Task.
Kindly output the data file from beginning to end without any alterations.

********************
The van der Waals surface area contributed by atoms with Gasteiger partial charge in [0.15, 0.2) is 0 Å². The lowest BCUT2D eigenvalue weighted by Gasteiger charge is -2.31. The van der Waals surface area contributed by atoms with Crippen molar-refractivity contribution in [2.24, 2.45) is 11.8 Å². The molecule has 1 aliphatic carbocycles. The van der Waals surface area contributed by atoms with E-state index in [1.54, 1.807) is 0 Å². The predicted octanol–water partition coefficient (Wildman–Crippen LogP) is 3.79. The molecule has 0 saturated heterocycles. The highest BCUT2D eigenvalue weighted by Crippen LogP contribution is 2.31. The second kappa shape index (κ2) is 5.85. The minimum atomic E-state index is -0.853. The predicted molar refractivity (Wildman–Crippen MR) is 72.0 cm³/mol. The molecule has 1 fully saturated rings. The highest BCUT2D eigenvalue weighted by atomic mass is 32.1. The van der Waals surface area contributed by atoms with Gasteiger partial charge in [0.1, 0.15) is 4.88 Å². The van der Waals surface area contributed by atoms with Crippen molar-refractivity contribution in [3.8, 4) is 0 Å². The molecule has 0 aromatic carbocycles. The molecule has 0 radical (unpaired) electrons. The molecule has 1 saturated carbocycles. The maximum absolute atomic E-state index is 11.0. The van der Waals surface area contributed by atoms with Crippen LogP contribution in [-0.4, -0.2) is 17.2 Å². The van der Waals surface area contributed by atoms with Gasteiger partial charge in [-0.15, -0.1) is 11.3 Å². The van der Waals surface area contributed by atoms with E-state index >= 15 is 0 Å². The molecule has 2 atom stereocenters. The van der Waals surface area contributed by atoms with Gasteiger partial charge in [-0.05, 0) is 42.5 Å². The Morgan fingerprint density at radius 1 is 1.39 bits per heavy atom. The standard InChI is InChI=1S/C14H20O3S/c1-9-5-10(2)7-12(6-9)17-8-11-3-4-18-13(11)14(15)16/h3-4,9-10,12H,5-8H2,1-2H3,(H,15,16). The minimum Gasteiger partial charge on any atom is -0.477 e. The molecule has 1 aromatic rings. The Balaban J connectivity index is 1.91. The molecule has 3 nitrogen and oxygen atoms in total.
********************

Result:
The van der Waals surface area contributed by atoms with Gasteiger partial charge in [0.15, 0.2) is 0 Å². The lowest BCUT2D eigenvalue weighted by Gasteiger charge is -2.31. The van der Waals surface area contributed by atoms with Crippen molar-refractivity contribution in [2.24, 2.45) is 11.8 Å². The molecule has 1 aliphatic carbocycles. The van der Waals surface area contributed by atoms with E-state index in [1.54, 1.807) is 0 Å². The predicted octanol–water partition coefficient (Wildman–Crippen LogP) is 3.79. The molecule has 0 saturated heterocycles. The highest BCUT2D eigenvalue weighted by Crippen LogP contribution is 2.31. The second kappa shape index (κ2) is 5.85. The minimum atomic E-state index is -0.853. The predicted molar refractivity (Wildman–Crippen MR) is 72.0 cm³/mol. The molecule has 1 fully saturated rings. The highest BCUT2D eigenvalue weighted by atomic mass is 32.1. The van der Waals surface area contributed by atoms with Gasteiger partial charge in [0.1, 0.15) is 4.88 Å². The van der Waals surface area contributed by atoms with Crippen molar-refractivity contribution in [3.8, 4) is 0 Å². The molecule has 0 aromatic carbocycles. The molecule has 0 radical (unpaired) electrons. The molecule has 1 saturated carbocycles. The maximum absolute atomic E-state index is 11.0. The van der Waals surface area contributed by atoms with Crippen LogP contribution in [-0.4, -0.2) is 17.2 Å². The van der Waals surface area contributed by atoms with Gasteiger partial charge in [-0.15, -0.1) is 11.3 Å². The van der Waals surface area contributed by atoms with E-state index >= 15 is 0 Å². The molecule has 2 atom stereocenters. The van der Waals surface area contributed by atoms with Gasteiger partial charge in [-0.05, 0) is 42.5 Å². The Morgan fingerprint density at radius 1 is 1.39 bits per heavy atom. The standard InChI is InChI=1S/C14H20O3S/c1-9-5-10(2)7-12(6-9)17-8-11-3-4-18-13(11)14(15)16/h3-4,9-10,12H,5-8H2,1-2H3,(H,15,16). The minimum Gasteiger partial charge on any atom is -0.477 e. The molecule has 1 aromatic rings. The Balaban J connectivity index is 1.91. The molecule has 3 nitrogen and oxygen atoms in total.